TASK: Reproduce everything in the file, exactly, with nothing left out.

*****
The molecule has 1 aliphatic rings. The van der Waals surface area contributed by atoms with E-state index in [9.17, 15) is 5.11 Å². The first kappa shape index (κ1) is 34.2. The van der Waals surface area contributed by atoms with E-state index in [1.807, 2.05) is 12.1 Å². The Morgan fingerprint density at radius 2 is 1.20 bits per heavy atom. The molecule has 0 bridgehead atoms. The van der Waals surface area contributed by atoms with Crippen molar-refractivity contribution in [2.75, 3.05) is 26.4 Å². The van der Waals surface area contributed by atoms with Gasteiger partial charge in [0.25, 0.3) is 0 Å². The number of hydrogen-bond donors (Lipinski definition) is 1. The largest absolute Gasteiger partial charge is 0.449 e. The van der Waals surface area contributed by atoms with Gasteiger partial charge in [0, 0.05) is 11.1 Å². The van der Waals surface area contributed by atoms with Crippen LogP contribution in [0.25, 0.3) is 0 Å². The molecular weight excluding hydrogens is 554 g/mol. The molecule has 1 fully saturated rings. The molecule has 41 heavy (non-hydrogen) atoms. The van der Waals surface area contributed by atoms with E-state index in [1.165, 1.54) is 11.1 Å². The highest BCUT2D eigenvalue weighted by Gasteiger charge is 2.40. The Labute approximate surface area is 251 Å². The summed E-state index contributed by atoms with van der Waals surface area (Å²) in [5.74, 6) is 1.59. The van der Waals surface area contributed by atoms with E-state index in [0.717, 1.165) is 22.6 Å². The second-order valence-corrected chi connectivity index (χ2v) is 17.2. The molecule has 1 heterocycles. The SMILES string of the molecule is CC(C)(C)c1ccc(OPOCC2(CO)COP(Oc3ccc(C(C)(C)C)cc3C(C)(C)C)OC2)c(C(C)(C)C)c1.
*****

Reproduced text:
The molecule has 1 aliphatic rings. The van der Waals surface area contributed by atoms with E-state index in [9.17, 15) is 5.11 Å². The first kappa shape index (κ1) is 34.2. The van der Waals surface area contributed by atoms with E-state index in [1.807, 2.05) is 12.1 Å². The Morgan fingerprint density at radius 2 is 1.20 bits per heavy atom. The molecule has 0 bridgehead atoms. The van der Waals surface area contributed by atoms with Crippen molar-refractivity contribution in [2.75, 3.05) is 26.4 Å². The van der Waals surface area contributed by atoms with Gasteiger partial charge in [0.25, 0.3) is 0 Å². The number of hydrogen-bond donors (Lipinski definition) is 1. The largest absolute Gasteiger partial charge is 0.449 e. The van der Waals surface area contributed by atoms with Gasteiger partial charge in [0, 0.05) is 11.1 Å². The van der Waals surface area contributed by atoms with Crippen LogP contribution in [0.25, 0.3) is 0 Å². The molecular weight excluding hydrogens is 554 g/mol. The molecule has 1 fully saturated rings. The molecule has 41 heavy (non-hydrogen) atoms. The van der Waals surface area contributed by atoms with E-state index in [1.165, 1.54) is 11.1 Å². The highest BCUT2D eigenvalue weighted by Gasteiger charge is 2.40. The Labute approximate surface area is 251 Å². The summed E-state index contributed by atoms with van der Waals surface area (Å²) in [5.74, 6) is 1.59. The van der Waals surface area contributed by atoms with E-state index in [0.717, 1.165) is 22.6 Å². The second-order valence-corrected chi connectivity index (χ2v) is 17.2. The molecule has 1 heterocycles. The SMILES string of the molecule is CC(C)(C)c1ccc(OPOCC2(CO)COP(Oc3ccc(C(C)(C)C)cc3C(C)(C)C)OC2)c(C(C)(C)C)c1.